Review: Tabletop Wargames: A Designer’s & Writer’s Handbook


As someone who aspires to one day write and publish a credible set of miniature wargaming rules, I eagerly picked up the recently released Pen & Sword offering entitled “Tabletop Wargames: A Designer’s & Writer’s Handbook” authored by Rick Priestley of Warhammer fame and John Lambshead, a computer game designer, author and editor who has done work with Games Workshop and Osprey.

The 157 page softcover book is well presented and follows the authors’ own advice on the importance of presentation quality, organization, and use of graphics/images for visual appeal.  Written in a light conversational style, it covers a large number of subjects and presents a volume of ideas, but in a somewhat cursory way that sometimes leaves you wanting more.  One nice element is the frequent references to different sets of commercial wargame rules to provide examples of points made.

Chapters look at issues related to scale, key elements of design, the importance of dice (and/or the mechanism used to create fog of war and resolve conflict), the importance of formatting and presentation, the unique aspects of skirmish gaming, problems of language and word usage, expanding the rulebook (i.e., notes on army lists, their implementation and importance to game balance), and the role of campaign supplements.  In the rule design chapter, for example, you’ll be introduced to such concepts as “grit” and “anchor points,” as well as “nested” results and “layered” design.

As previously noted, it is a light book, but there is still plenty of meat here.  A few things that stuck out for me, for example, was the emphasis on choosing and streamlining rule mechanisms in order to achieve “fun” as a gaming outcome.  In other words, you strive to capture the flavor of a historical period, but historical accuracy must occasionally give way to your primary design goal of making sure the players are actively engaged at all times and that the game can consistently be brought to a satisfactory conclusion within the timeframes typically available to home or convention gamers.  Explored in the context of the dice chapter, this design philosophy ends up being expressed as a defense of the D6 and infamous Warhammer “bucket of dice” approach to wargaming rules.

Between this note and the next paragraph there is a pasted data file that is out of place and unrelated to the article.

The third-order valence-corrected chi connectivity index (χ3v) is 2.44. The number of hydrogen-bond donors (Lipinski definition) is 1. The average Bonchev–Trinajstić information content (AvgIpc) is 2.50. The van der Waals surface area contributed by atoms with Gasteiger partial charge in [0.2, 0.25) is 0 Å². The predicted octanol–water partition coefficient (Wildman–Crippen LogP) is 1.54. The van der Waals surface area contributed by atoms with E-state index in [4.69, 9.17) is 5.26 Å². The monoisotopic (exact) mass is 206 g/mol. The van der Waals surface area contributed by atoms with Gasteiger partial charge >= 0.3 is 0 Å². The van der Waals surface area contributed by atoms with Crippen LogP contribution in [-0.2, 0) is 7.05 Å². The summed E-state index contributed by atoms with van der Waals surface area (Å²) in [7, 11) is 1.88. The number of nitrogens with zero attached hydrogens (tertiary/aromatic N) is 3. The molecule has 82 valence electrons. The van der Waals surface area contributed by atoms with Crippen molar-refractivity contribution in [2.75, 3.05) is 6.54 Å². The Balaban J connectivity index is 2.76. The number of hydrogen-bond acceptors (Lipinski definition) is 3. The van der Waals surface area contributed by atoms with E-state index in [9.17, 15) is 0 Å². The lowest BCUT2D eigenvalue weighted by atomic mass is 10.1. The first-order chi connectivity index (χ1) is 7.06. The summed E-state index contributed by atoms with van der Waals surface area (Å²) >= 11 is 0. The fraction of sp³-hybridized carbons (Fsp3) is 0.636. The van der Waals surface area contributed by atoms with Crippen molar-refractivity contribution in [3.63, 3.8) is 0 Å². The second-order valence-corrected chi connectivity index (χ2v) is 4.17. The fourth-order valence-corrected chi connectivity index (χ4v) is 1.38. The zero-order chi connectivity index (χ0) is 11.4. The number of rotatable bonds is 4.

Another interesting concept was the conclusion that good wargame rules should allow negative outcomes and damage to accumulate without significant effect until it reaches a “tipping point” hopefully late in the game, so that both players stay engaged throughout.  Like the Greek hoplite army that doesn’t suffer significant casualties until its morale (and lines) break.  This is in contrast to attrition-based rules where damage affects performance as soon as it is realized, allowing comparative advantages to manifest earlier in the game so that game outcomes may quickly become foregone conclusions.  Again…its all about the fun, and fighting a one-sided battle whose outcome is obvious early on, is not fun even if historically accurate.

The dice chapter also takes an short, but interesting dive into the subject of distribution curves, why a negative modifier to a defenders die has more impact than a positive modifier to an attackers die, and the importance that the number of die rolls required to resolve an action plays in terms of promoting randomness or predictability of outcomes.  One idea broached was the idea of using the difference between a 2D6 roll (i.e. the difference between the results of the opposing D6 rolls) for game results…a mechanism they note is seldom used, but which has a very interesting distribution curve that I may explore further myself.

Lastly, any veteran of the DBA/DBx family of rules will appreciate the chapter on writing styles and common problems with English language usages and word meanings.  To quote the authors, “It is a regrettable fact that the English language has not evolved to its present state with the wargames writer in mind.”  Apart from highlighting a few specific wording pitfalls (e.g. varying interpretations of may, might, can, must, should), their primary prescription is to include some rationale or explanation of the intended outcome of the rule as a guide to interpretation.  Barker critics will not find much support here.

In closing, I would not say this is the definitive work on wargames design, but it is a quick and pleasant read and covers the key elements in a way that is fun and engaging…to wit, they have followed the same rules as handbook authors they set for themselves in designing successful wargame rules.  It is a book that I expect to return to often and there are lessons here that I will no doubt attempt to apply if/when I ever get around to writing my own dream rules set.

Be interested to hear what other folks think.  And for another review, see MiniatureWargaming.Com.




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